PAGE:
The media love Germaine. She is probably more well known than lots of other feminists who were doing important and good things in the women’s movement in the 70s and 80s – eg. women like Eva Cox and Anne Summers and others who were on the ground making practical changes at the policy level (remember the term ‘femocrats’?). There was lots of stuff happening for women then and the popularity of Greer’s book is just one example. Anne Summers has written about Germaine Greer and the influence of The Female Eunuch here: Liberty Belle. (Read this instead of Nowra’s piece, would be my recommendation!)

As Summers points out:

Whether you admire Greer or find her infuriating or, like many people including myself, you have both reactions, often simultaneously, there is no getting around the fact that she was and remains a brave and passionate advocate for liberty, especially for women.

She has always been a flamboyant figure, not afraid of upsetting or shocking people, willing to be assertive and argumentative and to stride in polemically where others are too timid to tread. At the same time, she has chalked up impressive scholarly achievements as both a teacher and a writer of books on literary subjects including female artists and Shakespeare’s wife.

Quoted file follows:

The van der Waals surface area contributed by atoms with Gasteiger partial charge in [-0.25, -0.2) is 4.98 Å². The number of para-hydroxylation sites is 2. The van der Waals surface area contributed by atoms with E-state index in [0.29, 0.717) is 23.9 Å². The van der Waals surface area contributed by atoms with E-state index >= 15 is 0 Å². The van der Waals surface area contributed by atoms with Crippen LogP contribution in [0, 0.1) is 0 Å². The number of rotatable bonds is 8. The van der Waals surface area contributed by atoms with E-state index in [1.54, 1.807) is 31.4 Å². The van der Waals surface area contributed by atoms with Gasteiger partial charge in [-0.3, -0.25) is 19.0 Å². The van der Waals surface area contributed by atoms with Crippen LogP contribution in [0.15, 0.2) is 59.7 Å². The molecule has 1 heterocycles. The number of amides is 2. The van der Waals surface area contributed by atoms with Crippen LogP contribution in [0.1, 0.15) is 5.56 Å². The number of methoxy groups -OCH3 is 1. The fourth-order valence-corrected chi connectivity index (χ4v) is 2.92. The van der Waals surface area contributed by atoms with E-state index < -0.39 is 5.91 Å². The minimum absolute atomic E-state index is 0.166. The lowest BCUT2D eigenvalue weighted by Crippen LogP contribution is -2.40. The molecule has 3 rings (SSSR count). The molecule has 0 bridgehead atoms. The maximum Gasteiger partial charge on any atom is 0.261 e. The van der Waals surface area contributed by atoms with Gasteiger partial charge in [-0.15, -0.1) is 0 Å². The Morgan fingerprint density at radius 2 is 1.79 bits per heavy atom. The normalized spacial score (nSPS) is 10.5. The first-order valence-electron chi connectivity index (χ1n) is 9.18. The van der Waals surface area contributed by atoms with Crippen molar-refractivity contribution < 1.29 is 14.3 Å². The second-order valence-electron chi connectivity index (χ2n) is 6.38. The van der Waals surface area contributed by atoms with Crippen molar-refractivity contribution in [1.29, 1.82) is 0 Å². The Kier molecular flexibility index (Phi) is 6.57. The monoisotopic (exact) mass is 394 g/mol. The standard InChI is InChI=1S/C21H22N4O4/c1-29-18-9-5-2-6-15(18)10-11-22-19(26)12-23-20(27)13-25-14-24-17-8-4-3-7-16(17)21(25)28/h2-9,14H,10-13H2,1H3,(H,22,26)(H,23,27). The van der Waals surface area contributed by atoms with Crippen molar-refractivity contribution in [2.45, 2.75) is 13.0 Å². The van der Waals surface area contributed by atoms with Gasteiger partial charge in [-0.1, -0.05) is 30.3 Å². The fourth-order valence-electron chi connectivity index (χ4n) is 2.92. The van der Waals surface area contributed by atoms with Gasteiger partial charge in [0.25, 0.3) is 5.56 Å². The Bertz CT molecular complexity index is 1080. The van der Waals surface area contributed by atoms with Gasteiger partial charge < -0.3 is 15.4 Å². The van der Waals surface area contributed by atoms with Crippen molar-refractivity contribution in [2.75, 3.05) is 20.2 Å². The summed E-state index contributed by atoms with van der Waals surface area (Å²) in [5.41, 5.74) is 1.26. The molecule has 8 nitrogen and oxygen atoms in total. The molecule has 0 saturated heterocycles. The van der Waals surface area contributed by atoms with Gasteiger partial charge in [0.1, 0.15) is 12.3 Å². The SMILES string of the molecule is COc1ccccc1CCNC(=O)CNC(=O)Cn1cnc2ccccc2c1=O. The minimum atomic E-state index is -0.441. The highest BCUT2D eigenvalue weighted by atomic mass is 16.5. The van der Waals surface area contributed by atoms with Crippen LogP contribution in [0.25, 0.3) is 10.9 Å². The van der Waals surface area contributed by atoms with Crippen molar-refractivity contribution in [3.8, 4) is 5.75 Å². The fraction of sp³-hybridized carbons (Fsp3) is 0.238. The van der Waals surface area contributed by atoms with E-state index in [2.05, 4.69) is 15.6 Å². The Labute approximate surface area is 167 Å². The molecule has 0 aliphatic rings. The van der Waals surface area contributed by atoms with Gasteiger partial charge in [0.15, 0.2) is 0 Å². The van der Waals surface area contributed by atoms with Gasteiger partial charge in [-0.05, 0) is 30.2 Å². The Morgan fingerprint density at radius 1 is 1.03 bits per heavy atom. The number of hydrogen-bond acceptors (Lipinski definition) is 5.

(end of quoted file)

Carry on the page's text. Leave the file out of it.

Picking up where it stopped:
But her greatest achievement is, of course, The Female Eunuch, published 40 years ago, still in print, translated into 12 languages and a book whose influence is impossible to exaggerate.

Sometimes a book changes everything, and this was such a book.

I suppose I better get around to reading it then! 🙂

Linkages: There’s something about Germaine

March 4, 2010

There’s something about Germaine Greer that stirs people’s emotions. People love her or hate her. Everyone has an opinion about her.

In the March issue of The Monthly, Louis Nowra has an essay about Greer and her influential book The Female Eunuch which was first published in 1970.

I have a subscription to The Monthly this year but this edition hasn’t arrived so I am yet to read Nowra’s piece. I think it’s going to make me cross. Judging from some responses in the feminist blogosphere, the article dismisses Greer’s work and even criticises her appearance! Why they got a man to write such a scathing and negative piece about Greer is beyond me. Sales presumably. Greer sells. And Greer-bashing sells more, I suppose.

* Kathy Marks in The Independent, criticises Nowra’s piece: ‘Germaine Greer? She has no idea what makes women tick,’ says Nowra

* Hoyden About Town: “Louis Nowra? He has no idea what makes sexists tick”

* Larvatus Prodeo has also weighed into the debate: “Germaine Greer trashed in The Monthly”, attracting lots of comments.

* Even Quadrant online has jumped to Greer’s defence: “Offending Nowra, defending Greer”

I’m now inspired to write this week’s ‘Feminist of the Week’ about our Germaine. Stay tuned.